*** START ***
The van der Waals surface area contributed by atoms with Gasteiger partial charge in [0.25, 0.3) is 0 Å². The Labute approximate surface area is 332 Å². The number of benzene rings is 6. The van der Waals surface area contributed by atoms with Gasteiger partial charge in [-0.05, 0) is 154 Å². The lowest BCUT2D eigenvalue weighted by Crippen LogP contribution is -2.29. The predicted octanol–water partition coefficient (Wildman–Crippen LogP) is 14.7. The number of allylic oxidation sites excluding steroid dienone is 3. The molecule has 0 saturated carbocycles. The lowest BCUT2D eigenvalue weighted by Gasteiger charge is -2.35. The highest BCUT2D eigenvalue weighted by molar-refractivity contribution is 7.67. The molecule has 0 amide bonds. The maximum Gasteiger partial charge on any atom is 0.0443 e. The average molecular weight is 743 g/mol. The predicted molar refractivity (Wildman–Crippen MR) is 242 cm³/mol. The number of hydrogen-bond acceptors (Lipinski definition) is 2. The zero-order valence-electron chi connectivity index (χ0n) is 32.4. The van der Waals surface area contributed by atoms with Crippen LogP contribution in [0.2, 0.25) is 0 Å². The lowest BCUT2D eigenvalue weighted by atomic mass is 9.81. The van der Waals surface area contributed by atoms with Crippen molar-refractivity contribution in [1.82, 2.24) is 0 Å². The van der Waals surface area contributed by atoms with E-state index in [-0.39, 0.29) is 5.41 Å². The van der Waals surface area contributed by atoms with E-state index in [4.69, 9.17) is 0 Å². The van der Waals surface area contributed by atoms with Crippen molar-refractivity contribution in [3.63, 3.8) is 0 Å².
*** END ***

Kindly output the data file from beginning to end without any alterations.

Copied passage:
The van der Waals surface area contributed by atoms with Gasteiger partial charge in [0.25, 0.3) is 0 Å². The Labute approximate surface area is 332 Å². The number of benzene rings is 6. The van der Waals surface area contributed by atoms with Gasteiger partial charge in [-0.05, 0) is 154 Å². The lowest BCUT2D eigenvalue weighted by Crippen LogP contribution is -2.29. The predicted octanol–water partition coefficient (Wildman–Crippen LogP) is 14.7. The number of allylic oxidation sites excluding steroid dienone is 3. The molecule has 0 saturated carbocycles. The lowest BCUT2D eigenvalue weighted by Gasteiger charge is -2.35. The highest BCUT2D eigenvalue weighted by molar-refractivity contribution is 7.67. The molecule has 0 amide bonds. The maximum Gasteiger partial charge on any atom is 0.0443 e. The average molecular weight is 743 g/mol. The predicted molar refractivity (Wildman–Crippen MR) is 242 cm³/mol. The number of hydrogen-bond acceptors (Lipinski definition) is 2. The zero-order valence-electron chi connectivity index (χ0n) is 32.4. The van der Waals surface area contributed by atoms with Crippen LogP contribution in [0.2, 0.25) is 0 Å². The lowest BCUT2D eigenvalue weighted by atomic mass is 9.81. The van der Waals surface area contributed by atoms with Crippen molar-refractivity contribution in [1.82, 2.24) is 0 Å². The van der Waals surface area contributed by atoms with E-state index in [-0.39, 0.29) is 5.41 Å². The van der Waals surface area contributed by atoms with E-state index in [4.69, 9.17) is 0 Å². The van der Waals surface area contributed by atoms with Crippen molar-refractivity contribution in [3.63, 3.8) is 0 Å².